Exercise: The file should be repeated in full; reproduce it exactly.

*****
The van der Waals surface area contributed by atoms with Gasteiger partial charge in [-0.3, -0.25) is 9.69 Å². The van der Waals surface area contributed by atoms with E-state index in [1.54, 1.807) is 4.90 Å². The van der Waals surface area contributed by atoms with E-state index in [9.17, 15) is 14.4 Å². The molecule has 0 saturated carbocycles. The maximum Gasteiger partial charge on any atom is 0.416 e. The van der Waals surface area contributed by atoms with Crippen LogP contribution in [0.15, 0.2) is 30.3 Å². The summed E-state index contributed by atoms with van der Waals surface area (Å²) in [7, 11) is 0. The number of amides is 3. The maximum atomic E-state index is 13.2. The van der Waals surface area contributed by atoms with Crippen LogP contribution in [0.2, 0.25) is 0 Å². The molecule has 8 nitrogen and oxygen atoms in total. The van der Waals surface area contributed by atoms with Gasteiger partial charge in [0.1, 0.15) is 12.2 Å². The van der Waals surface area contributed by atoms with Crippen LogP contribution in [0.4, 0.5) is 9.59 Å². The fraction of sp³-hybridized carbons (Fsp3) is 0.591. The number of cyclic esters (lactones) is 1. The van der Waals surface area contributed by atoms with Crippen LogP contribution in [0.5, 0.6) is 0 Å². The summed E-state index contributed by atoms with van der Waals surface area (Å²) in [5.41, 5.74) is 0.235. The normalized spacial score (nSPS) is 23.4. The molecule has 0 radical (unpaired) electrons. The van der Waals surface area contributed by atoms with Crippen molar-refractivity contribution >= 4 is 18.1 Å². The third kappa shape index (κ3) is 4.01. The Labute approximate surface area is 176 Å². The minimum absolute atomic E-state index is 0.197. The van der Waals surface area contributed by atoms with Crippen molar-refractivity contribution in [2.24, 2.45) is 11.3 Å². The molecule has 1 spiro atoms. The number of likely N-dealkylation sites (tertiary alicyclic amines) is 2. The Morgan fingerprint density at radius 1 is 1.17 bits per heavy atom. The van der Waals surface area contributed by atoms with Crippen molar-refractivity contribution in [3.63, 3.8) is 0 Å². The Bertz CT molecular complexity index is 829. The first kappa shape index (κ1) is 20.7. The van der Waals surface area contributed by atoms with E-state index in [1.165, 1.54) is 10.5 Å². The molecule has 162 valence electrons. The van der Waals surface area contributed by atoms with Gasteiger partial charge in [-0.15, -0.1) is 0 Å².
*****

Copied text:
The van der Waals surface area contributed by atoms with Gasteiger partial charge in [-0.3, -0.25) is 9.69 Å². The van der Waals surface area contributed by atoms with E-state index in [1.54, 1.807) is 4.90 Å². The van der Waals surface area contributed by atoms with E-state index in [9.17, 15) is 14.4 Å². The molecule has 0 saturated carbocycles. The maximum Gasteiger partial charge on any atom is 0.416 e. The van der Waals surface area contributed by atoms with Crippen LogP contribution in [0.15, 0.2) is 30.3 Å². The summed E-state index contributed by atoms with van der Waals surface area (Å²) in [7, 11) is 0. The number of amides is 3. The maximum atomic E-state index is 13.2. The van der Waals surface area contributed by atoms with Crippen LogP contribution in [0.2, 0.25) is 0 Å². The molecule has 8 nitrogen and oxygen atoms in total. The van der Waals surface area contributed by atoms with Gasteiger partial charge in [0.1, 0.15) is 12.2 Å². The van der Waals surface area contributed by atoms with Crippen LogP contribution in [0.4, 0.5) is 9.59 Å². The fraction of sp³-hybridized carbons (Fsp3) is 0.591. The number of cyclic esters (lactones) is 1. The van der Waals surface area contributed by atoms with Crippen LogP contribution in [0.5, 0.6) is 0 Å². The summed E-state index contributed by atoms with van der Waals surface area (Å²) in [5.41, 5.74) is 0.235. The normalized spacial score (nSPS) is 23.4. The molecule has 0 radical (unpaired) electrons. The van der Waals surface area contributed by atoms with Crippen molar-refractivity contribution >= 4 is 18.1 Å². The third kappa shape index (κ3) is 4.01. The Labute approximate surface area is 176 Å². The minimum absolute atomic E-state index is 0.197. The van der Waals surface area contributed by atoms with Crippen molar-refractivity contribution in [2.24, 2.45) is 11.3 Å². The molecule has 1 spiro atoms. The number of likely N-dealkylation sites (tertiary alicyclic amines) is 2. The Morgan fingerprint density at radius 1 is 1.17 bits per heavy atom. The van der Waals surface area contributed by atoms with Crippen molar-refractivity contribution in [3.63, 3.8) is 0 Å². The Bertz CT molecular complexity index is 829. The first kappa shape index (κ1) is 20.7. The van der Waals surface area contributed by atoms with E-state index in [1.165, 1.54) is 10.5 Å². The molecule has 162 valence electrons. The van der Waals surface area contributed by atoms with Gasteiger partial charge in [-0.15, -0.1) is 0 Å².